Song of Those Who Died in Vain - Primo Levi

It's not often that a poem puts a shiver down my spine every time I read it, but Primo Levi's 'Song of Those Who Died in Vain' is certainly one of them.

I am - again and again - blown away by the force, the power, the passive (and actual) aggression; the hope, despair and dedication to humanity within it. It's one of those poems that can transfer well to thinking about any negotiating between power and power structures (how often do the powerless get to negotiate?), with the final dedication that if the negotiations do not consider "our children", there will be consequences. Arise!

Song of Those Who Died in Vain - Primo Levi

Sit down and bargain
All you like, grizzled old foxes.
We’ll wall you up in a splendid palace
With food, wine, good beds and a good fire
Provided that you discuss, negotiate
For our and your children’s lives.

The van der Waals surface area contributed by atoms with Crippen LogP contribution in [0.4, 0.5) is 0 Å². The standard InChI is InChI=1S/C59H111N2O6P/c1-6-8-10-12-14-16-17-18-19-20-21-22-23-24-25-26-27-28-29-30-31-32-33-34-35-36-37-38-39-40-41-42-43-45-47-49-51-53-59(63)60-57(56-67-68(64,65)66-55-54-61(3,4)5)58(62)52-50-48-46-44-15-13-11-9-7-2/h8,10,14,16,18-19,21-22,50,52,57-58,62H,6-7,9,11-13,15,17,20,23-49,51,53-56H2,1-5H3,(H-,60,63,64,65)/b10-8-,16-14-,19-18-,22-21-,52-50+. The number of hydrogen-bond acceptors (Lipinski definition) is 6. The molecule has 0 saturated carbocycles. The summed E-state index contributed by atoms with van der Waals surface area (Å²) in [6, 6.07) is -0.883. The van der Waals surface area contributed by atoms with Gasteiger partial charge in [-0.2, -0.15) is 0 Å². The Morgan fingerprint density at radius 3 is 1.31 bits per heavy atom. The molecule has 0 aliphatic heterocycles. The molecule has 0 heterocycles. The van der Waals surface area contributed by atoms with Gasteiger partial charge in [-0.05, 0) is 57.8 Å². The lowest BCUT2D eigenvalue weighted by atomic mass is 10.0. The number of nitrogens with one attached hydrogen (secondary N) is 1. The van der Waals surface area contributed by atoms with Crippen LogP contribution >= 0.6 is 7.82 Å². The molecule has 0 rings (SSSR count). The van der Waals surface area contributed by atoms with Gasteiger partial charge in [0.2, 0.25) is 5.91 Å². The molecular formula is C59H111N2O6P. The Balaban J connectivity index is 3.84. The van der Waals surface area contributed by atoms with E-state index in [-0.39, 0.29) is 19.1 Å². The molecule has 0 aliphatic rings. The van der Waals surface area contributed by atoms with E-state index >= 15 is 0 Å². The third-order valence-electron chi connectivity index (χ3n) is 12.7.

May all the wisdom of the universe
Converge to bless your minds
And guide you in the maze.
But outside in the cold we will be waiting for you,
The army of those who died in vain,
We of the Marne, of Montecassino,
Treblinka, Dresden and Hiroshima.
And with us will be
The leprous and the people with trachoma,
The Disappeared Ones of Buenos Aires,
Dead Cambodians and dying Ethiopians,
The Prague negotiators,
The bled-dry of Calcutta
The innocents slaughtered in Bologna.
Heaven help you if you come out disagreeing:
You’ll be clutched tight in our embrace.
We are invincible because we are the conquered,
Invulnerable because already dead;
We laugh at your missiles.
Sit down and bargain
Until your tongues are dry.
If the havoc and the shame continue
We’ll drown you in our putrefaction.

More information on Primo Levi from Wikipedia.

Filed Under:

  1. Primo Levi
  2. Poetry
  3. Literature
  4. Negotiating